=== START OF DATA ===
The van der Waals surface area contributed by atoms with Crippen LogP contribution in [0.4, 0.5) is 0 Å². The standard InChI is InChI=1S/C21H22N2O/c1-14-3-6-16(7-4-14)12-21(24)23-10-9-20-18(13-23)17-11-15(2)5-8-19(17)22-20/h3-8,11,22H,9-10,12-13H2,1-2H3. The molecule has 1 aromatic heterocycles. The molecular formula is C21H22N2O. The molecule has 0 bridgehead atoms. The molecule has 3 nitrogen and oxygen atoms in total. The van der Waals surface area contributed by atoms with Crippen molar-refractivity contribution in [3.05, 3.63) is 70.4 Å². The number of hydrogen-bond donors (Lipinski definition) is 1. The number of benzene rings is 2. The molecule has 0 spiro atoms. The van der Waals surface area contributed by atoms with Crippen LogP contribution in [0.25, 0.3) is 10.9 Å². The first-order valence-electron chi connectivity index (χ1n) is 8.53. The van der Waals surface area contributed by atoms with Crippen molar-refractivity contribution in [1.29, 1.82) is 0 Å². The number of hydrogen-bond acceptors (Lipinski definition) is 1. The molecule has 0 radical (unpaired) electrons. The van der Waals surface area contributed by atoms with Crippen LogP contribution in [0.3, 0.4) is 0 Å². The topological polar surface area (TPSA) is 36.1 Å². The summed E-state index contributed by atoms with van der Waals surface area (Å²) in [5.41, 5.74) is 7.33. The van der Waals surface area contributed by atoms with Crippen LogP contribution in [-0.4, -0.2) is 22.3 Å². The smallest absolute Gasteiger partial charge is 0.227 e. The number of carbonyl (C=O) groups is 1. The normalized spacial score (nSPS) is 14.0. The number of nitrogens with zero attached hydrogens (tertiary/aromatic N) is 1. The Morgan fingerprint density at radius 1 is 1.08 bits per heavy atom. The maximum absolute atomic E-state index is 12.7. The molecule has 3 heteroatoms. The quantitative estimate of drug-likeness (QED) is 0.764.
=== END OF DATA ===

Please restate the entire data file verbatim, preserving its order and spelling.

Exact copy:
The van der Waals surface area contributed by atoms with Crippen LogP contribution in [0.4, 0.5) is 0 Å². The standard InChI is InChI=1S/C21H22N2O/c1-14-3-6-16(7-4-14)12-21(24)23-10-9-20-18(13-23)17-11-15(2)5-8-19(17)22-20/h3-8,11,22H,9-10,12-13H2,1-2H3. The molecule has 1 aromatic heterocycles. The molecular formula is C21H22N2O. The molecule has 0 bridgehead atoms. The molecule has 3 nitrogen and oxygen atoms in total. The van der Waals surface area contributed by atoms with Crippen molar-refractivity contribution in [3.05, 3.63) is 70.4 Å². The number of hydrogen-bond donors (Lipinski definition) is 1. The number of benzene rings is 2. The molecule has 0 spiro atoms. The van der Waals surface area contributed by atoms with Crippen LogP contribution in [0.25, 0.3) is 10.9 Å². The first-order valence-electron chi connectivity index (χ1n) is 8.53. The van der Waals surface area contributed by atoms with Crippen molar-refractivity contribution in [1.29, 1.82) is 0 Å². The number of hydrogen-bond acceptors (Lipinski definition) is 1. The molecule has 0 radical (unpaired) electrons. The van der Waals surface area contributed by atoms with Crippen LogP contribution in [0.3, 0.4) is 0 Å². The topological polar surface area (TPSA) is 36.1 Å². The summed E-state index contributed by atoms with van der Waals surface area (Å²) in [5.41, 5.74) is 7.33. The van der Waals surface area contributed by atoms with Crippen LogP contribution in [-0.4, -0.2) is 22.3 Å². The smallest absolute Gasteiger partial charge is 0.227 e. The number of carbonyl (C=O) groups is 1. The normalized spacial score (nSPS) is 14.0. The number of nitrogens with zero attached hydrogens (tertiary/aromatic N) is 1. The Morgan fingerprint density at radius 1 is 1.08 bits per heavy atom. The maximum absolute atomic E-state index is 12.7. The molecule has 3 heteroatoms. The quantitative estimate of drug-likeness (QED) is 0.764.